What Happened To Oaktree Capital?
Shares of Oaktree Capital (OAK) traded lower last week, following the company’s second quarter earnings report.
The pullback is a bit of a surprise, considering OAK’s strong Q2 performance. Today, we’ll take a look at one metric that may be causing investors to sell shares of OAK. I’ll also explain why I think these bearish investors are off the mark. (And why OAK should still be a great income opportunity.)
But before we dive into the details, let’s take a look at exactly how Oaktree Capital operates.
Oaktree Capital – A Specialty Private Investment Company
Oaktree Capital is organized as a private equity company, similar to the way The Blackstone Group LP (BX) is set up.
As a private equity group, OAK raises money from accredited and institutional clients, and invests this money into specific opportunities. Under the guidance of legendary investor Howard Marks, Oaktree Capital focuses on niche opportunities such as corporate bonds and distressed debt securities.
(Source: company presentation)
Like most private equity companies, OAK charges fees on assets managed for investors. Incentive fees are generated when Oaktree books profits. These fees are taken out of the net returns that the company’s clients receive.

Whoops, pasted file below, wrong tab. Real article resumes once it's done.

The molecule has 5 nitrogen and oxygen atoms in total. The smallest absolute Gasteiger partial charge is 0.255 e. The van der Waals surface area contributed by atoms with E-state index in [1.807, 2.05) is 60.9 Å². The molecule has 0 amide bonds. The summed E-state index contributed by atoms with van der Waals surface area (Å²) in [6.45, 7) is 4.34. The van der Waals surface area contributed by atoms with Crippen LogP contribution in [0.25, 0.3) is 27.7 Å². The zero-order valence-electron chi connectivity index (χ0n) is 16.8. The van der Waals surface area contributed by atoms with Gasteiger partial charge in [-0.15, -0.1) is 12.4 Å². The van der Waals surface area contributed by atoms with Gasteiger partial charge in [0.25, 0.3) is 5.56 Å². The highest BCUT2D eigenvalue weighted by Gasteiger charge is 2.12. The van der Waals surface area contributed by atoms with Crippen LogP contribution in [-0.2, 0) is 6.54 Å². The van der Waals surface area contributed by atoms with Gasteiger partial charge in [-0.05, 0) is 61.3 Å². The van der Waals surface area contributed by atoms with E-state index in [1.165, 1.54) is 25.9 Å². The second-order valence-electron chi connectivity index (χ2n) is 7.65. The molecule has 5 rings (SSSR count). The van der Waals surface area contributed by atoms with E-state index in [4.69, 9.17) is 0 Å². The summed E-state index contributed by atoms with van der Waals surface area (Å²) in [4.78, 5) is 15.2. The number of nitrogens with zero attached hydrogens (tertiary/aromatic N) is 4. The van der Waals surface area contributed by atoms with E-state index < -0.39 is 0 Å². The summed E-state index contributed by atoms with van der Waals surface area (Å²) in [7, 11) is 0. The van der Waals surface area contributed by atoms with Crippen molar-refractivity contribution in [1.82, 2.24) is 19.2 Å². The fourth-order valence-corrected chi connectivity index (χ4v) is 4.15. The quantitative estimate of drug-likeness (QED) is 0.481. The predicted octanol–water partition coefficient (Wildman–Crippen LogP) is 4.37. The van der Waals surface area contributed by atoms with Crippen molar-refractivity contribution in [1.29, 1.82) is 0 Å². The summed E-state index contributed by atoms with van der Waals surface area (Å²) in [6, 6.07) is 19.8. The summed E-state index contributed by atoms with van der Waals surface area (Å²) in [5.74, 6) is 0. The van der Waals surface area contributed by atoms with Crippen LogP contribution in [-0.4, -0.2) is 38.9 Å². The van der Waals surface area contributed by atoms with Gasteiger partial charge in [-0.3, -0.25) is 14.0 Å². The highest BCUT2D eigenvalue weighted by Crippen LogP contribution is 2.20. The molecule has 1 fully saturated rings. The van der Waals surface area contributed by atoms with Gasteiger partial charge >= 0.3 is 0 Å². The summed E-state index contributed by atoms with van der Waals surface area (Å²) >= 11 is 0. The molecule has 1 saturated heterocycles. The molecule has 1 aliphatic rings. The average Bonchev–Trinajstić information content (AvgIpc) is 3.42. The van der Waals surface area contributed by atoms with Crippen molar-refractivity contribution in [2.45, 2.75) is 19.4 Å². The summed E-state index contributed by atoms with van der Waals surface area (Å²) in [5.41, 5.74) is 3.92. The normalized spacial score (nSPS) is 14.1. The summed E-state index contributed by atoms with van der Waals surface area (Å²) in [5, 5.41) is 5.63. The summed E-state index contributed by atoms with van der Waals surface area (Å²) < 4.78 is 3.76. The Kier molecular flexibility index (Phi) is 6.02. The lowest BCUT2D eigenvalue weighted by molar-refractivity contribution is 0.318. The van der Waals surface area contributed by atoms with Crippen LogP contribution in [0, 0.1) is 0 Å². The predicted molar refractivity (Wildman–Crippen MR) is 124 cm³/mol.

Oaktree has a strong history of positive returns. Not only is the company generating absolute returns for its investors. OAK has handily beat the market over the years. As a result, Oaktree Capital has become a highly respected name in the private equity industry.
(source: Company Presentation)
A Strong Quarter For Distressed Debt
In the weeks leading up to Oaktree’s quarterly report, I started building the case for OAK. My belief was that relative performance, coupled with a healthy Q2 for distressed investments, would lead to earnings growth.
Here’s what I wrote to my Contract Income Alert subscribers in July:
…investors are putting a lot of money into traditional high-yield bond funds. And if “normal” investors are flocking to this area, you can bet that institutional investors are doing the same thing. Only they’re likely putting their money with the industry legend — Howard Marks — by investing Oaktree Capital funds…
…high-yield bonds are trading higher. A lot higher! And that means Oaktree Capital is likely generating huge profits because the investments Howard Marks made this spring are trading sharply higher.
As it turned out, I was right. Strong returns for high yield bonds helped to drive OAK’s performance during the second quarter. This led to a 79.5% increase in adjusted net income per class A units (essentially earnings per share). (source: OAK Q2 Announcement)
There were two reasons OAK’s earnings jumped:
First, the company reported profits across nearly all of the firm’s different investment strategies. Second, OAK had more capital available to invest into these strategies, thanks to record-breaking capital raised in 2015.
(source: Company Presentation)
With so much strength in the company’s business, one would expect shares of Oak to trade sharply higher. But that’s not what happened…
The Metric That Caught Investors’ Attention
Investors seem to be focusing on Oaktree’s Assets Under Management (or AUM). For the second quarter, AUM finished at $98.1 billion. This compares to last year’s level of $103.1 billion.
An annual decline in AUM is concerning to investors. If Oaktree is managing less money, it will be difficult to grow investment fees.
But although this headline number is disappointing, the details are more encouraging.